While Trajan was already in the Persian Gulf struggling against the Parthians, crowds of Jews, fanatized by the rabbis, rose up in Rhodes, Sicily, Syria, Judea, Mesopotamia and the rest of North Africa to carry out the ethnic cleansing against European populations. In Cyprus, the worst massacre of the entire rebellion took place: 240,000 Europeans were massacred and the capital of the island, Salamis, was completely razed, according to Cassius Dio. A similar cruelty was shown in Egypt and on the island of Cyprus under one Artemion, the chief of barbarism. In Cyprus they massacred another two hundred and forty thousand people, so they could no longer set foot on the island.
To quell the rebellion in Cyprus, Syria and the newly conquered territories of Mesopotamia, Trajan sent the Legio VII Claudia under the orders of a Berber prince, General Lusius Quietus. The repression of Lusius Quietus in Mesopotamia was so ruthless that the rabbis in that place forbade the study of Greek literature and eliminated the custom of brides adorning themselves with garlands on their wedding day.
In Cyprus, Lusius Quietus exterminated the entire Jewish population of the island and prohibited, under penalty of death, that no Jew step on Cyprus. Even if he was a castaway who appeared on a beach, the Jew should be executed on the spot. These actions left a deep trace in the memory of the Europeans of those places. As a reward for the services rendered, Lusius Quietus was made governor of Judea.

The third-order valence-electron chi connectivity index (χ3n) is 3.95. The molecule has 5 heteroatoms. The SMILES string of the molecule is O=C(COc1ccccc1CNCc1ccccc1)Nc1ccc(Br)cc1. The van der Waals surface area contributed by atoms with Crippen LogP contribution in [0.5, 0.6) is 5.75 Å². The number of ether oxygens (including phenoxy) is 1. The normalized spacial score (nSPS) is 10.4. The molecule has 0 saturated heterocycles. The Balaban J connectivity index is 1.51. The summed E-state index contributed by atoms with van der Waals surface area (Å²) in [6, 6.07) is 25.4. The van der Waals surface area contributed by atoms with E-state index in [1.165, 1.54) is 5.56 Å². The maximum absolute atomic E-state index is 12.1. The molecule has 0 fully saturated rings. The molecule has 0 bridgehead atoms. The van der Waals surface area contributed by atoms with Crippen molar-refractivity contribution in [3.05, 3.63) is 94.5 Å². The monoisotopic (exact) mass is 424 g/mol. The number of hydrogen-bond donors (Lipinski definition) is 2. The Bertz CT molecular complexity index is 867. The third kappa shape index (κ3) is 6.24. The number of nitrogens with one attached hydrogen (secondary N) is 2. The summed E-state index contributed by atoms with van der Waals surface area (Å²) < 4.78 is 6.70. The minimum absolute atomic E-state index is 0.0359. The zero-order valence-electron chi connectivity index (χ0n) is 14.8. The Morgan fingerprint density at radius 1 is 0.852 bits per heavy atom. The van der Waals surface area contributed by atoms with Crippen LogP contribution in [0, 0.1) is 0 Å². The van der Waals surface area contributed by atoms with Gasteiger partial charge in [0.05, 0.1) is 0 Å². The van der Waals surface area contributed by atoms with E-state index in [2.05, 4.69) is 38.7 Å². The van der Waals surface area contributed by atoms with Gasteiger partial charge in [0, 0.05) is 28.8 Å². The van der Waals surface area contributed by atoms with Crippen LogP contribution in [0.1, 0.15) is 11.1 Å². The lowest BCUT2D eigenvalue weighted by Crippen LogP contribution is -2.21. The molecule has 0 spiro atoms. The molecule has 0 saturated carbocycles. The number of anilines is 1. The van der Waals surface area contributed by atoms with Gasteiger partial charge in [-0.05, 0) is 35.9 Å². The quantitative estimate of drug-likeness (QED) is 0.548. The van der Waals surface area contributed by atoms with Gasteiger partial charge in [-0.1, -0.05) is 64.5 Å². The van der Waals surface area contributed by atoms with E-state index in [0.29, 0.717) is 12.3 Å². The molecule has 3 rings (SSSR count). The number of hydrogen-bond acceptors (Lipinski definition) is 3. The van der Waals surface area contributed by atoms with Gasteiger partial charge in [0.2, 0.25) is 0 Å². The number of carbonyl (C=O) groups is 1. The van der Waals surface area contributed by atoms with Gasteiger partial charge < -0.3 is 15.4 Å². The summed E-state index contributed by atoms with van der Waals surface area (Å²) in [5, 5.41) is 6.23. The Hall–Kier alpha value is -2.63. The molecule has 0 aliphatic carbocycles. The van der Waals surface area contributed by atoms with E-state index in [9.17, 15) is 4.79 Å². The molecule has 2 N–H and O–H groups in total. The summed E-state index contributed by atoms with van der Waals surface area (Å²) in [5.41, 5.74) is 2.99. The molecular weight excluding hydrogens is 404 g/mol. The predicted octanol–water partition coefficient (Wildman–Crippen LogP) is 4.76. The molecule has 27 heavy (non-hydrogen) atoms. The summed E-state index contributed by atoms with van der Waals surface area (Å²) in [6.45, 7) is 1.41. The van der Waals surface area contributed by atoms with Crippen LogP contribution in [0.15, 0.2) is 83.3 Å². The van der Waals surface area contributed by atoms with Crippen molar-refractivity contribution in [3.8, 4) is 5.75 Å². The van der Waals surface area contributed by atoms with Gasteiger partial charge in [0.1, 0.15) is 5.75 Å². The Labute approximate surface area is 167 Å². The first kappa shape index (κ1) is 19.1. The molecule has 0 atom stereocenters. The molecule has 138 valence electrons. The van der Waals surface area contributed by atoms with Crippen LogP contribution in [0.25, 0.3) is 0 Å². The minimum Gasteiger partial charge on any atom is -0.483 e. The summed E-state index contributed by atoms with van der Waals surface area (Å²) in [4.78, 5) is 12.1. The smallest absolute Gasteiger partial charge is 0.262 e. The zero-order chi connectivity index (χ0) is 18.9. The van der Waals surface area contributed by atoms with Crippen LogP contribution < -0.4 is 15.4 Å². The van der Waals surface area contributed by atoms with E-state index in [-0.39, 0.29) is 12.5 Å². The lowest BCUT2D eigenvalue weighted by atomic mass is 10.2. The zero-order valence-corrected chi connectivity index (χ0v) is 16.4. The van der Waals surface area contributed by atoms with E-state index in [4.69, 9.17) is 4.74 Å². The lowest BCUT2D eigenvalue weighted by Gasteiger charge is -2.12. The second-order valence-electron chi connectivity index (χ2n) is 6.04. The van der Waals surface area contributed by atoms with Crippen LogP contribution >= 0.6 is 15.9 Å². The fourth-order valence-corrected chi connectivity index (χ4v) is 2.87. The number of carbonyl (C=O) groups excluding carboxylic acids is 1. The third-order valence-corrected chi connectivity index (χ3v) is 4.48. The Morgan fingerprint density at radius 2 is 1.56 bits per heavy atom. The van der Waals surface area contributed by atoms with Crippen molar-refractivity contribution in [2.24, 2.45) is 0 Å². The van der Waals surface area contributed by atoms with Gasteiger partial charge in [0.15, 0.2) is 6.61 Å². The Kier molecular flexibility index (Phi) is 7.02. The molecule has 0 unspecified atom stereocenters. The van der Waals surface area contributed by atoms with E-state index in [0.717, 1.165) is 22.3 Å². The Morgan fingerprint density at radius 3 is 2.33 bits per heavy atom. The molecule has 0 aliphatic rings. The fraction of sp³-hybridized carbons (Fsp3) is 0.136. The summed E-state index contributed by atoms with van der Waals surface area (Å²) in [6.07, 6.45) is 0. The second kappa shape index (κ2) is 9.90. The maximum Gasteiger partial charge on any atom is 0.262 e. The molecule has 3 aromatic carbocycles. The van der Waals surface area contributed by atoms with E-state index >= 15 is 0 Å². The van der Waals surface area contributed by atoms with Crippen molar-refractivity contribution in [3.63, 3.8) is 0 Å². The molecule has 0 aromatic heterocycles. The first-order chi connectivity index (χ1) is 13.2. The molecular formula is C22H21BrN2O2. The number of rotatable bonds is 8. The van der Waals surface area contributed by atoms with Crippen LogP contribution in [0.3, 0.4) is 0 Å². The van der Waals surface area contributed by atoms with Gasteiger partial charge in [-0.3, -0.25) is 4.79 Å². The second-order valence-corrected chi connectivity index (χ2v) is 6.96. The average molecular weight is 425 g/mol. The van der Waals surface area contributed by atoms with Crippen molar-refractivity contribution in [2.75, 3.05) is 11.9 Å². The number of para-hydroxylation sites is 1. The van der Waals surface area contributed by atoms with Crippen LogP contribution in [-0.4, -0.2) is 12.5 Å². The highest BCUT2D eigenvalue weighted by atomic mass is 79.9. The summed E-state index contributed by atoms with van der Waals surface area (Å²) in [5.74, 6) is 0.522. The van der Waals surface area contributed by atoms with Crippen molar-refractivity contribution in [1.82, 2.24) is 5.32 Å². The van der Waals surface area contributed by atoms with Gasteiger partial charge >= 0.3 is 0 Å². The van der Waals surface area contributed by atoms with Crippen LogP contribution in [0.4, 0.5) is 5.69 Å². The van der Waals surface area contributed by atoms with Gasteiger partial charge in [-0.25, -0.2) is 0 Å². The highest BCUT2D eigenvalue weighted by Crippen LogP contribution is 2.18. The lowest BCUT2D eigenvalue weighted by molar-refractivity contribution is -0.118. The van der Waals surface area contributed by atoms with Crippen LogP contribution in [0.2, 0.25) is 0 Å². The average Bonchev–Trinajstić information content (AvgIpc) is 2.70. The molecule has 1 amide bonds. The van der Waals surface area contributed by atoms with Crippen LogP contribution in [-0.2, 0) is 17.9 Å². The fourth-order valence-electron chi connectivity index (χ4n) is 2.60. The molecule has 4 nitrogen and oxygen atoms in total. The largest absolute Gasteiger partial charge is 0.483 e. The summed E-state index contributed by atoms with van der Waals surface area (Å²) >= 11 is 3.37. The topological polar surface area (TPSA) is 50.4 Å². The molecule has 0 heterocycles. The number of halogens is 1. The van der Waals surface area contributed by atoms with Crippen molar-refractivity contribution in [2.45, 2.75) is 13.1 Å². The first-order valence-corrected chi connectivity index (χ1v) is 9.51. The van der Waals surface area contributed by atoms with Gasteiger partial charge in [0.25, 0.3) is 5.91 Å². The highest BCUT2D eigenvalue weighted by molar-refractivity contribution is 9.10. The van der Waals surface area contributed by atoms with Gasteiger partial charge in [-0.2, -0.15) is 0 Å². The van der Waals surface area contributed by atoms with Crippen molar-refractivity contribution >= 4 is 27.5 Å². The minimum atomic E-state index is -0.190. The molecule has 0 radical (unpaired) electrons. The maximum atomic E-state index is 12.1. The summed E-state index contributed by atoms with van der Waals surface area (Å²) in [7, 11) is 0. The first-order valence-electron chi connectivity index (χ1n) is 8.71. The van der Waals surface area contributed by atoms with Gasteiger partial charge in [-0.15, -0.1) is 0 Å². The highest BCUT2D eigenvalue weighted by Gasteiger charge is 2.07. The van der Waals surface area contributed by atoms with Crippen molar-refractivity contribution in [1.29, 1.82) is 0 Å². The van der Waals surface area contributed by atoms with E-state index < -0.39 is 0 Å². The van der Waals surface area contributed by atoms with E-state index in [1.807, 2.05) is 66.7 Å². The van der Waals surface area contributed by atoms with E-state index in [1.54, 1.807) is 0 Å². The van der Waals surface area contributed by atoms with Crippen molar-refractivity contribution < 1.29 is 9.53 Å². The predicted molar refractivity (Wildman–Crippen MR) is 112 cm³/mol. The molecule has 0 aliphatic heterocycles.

For the pacification of Alexandria, Trajan took troops from Mesopotamia under the command of Marcius Turbo, who in 117 had already quelled the rebellion. To rebuild the damage caused there by the revolt, the Romans expropriated and confiscated all of the Jews’ goods and wealth. Marcius Turbo remained as governor of Egypt during a period of reconstitution of Roman authority. Lukuas, who was at that time in Alexandria, probably fled to Judea.
Throughout the Rebellion of the Diaspora, well over half a million Europeans were massacred, mainly those belonging to the noblest social strata of Cyrenaica, Cyprus, Egypt and Babylon: that is, the European people of these places, men, women and children who were at that time the aristocracy of the Eastern Mediterranean. Although thousands of Jews were put to the sword and the rebellion was ruthlessly crushed by Trajan, Lusius Quietus and Marcius Turbo, many Europeans were killed after suffering atrocious tortures.